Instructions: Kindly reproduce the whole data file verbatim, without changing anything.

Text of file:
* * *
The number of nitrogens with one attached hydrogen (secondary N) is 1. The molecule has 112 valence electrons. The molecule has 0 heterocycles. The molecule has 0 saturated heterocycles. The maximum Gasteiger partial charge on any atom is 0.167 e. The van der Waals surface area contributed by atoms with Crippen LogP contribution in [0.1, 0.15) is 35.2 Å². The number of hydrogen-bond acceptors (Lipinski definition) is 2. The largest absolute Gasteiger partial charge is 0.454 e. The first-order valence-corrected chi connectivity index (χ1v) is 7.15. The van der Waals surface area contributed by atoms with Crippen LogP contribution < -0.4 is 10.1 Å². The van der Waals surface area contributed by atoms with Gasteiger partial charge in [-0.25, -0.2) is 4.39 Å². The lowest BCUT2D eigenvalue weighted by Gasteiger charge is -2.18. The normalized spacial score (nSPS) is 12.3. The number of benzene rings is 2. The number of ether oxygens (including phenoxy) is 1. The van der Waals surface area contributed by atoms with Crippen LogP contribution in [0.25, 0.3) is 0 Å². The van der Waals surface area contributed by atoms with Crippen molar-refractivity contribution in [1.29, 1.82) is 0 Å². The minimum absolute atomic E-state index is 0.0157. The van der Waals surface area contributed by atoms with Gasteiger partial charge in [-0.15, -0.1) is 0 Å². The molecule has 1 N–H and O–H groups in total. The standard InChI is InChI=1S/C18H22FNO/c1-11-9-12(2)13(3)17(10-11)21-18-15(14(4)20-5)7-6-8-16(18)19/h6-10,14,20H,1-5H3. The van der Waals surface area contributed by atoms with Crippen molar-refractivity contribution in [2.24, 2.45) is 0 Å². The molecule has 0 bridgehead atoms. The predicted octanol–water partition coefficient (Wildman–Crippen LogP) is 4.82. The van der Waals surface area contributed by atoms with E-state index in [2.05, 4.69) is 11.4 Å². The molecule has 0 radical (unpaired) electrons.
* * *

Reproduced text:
The number of nitrogens with one attached hydrogen (secondary N) is 1. The molecule has 112 valence electrons. The molecule has 0 heterocycles. The molecule has 0 saturated heterocycles. The maximum Gasteiger partial charge on any atom is 0.167 e. The van der Waals surface area contributed by atoms with Crippen LogP contribution in [0.1, 0.15) is 35.2 Å². The number of hydrogen-bond acceptors (Lipinski definition) is 2. The largest absolute Gasteiger partial charge is 0.454 e. The first-order valence-corrected chi connectivity index (χ1v) is 7.15. The van der Waals surface area contributed by atoms with Crippen LogP contribution < -0.4 is 10.1 Å². The van der Waals surface area contributed by atoms with Gasteiger partial charge in [-0.25, -0.2) is 4.39 Å². The lowest BCUT2D eigenvalue weighted by Gasteiger charge is -2.18. The normalized spacial score (nSPS) is 12.3. The number of benzene rings is 2. The number of ether oxygens (including phenoxy) is 1. The van der Waals surface area contributed by atoms with Crippen LogP contribution in [0.25, 0.3) is 0 Å². The van der Waals surface area contributed by atoms with Crippen molar-refractivity contribution in [1.29, 1.82) is 0 Å². The minimum absolute atomic E-state index is 0.0157. The van der Waals surface area contributed by atoms with Gasteiger partial charge in [-0.15, -0.1) is 0 Å². The molecule has 1 N–H and O–H groups in total. The standard InChI is InChI=1S/C18H22FNO/c1-11-9-12(2)13(3)17(10-11)21-18-15(14(4)20-5)7-6-8-16(18)19/h6-10,14,20H,1-5H3. The van der Waals surface area contributed by atoms with Crippen molar-refractivity contribution in [2.24, 2.45) is 0 Å². The molecule has 0 bridgehead atoms. The predicted octanol–water partition coefficient (Wildman–Crippen LogP) is 4.82. The van der Waals surface area contributed by atoms with E-state index in [2.05, 4.69) is 11.4 Å². The molecule has 0 radical (unpaired) electrons.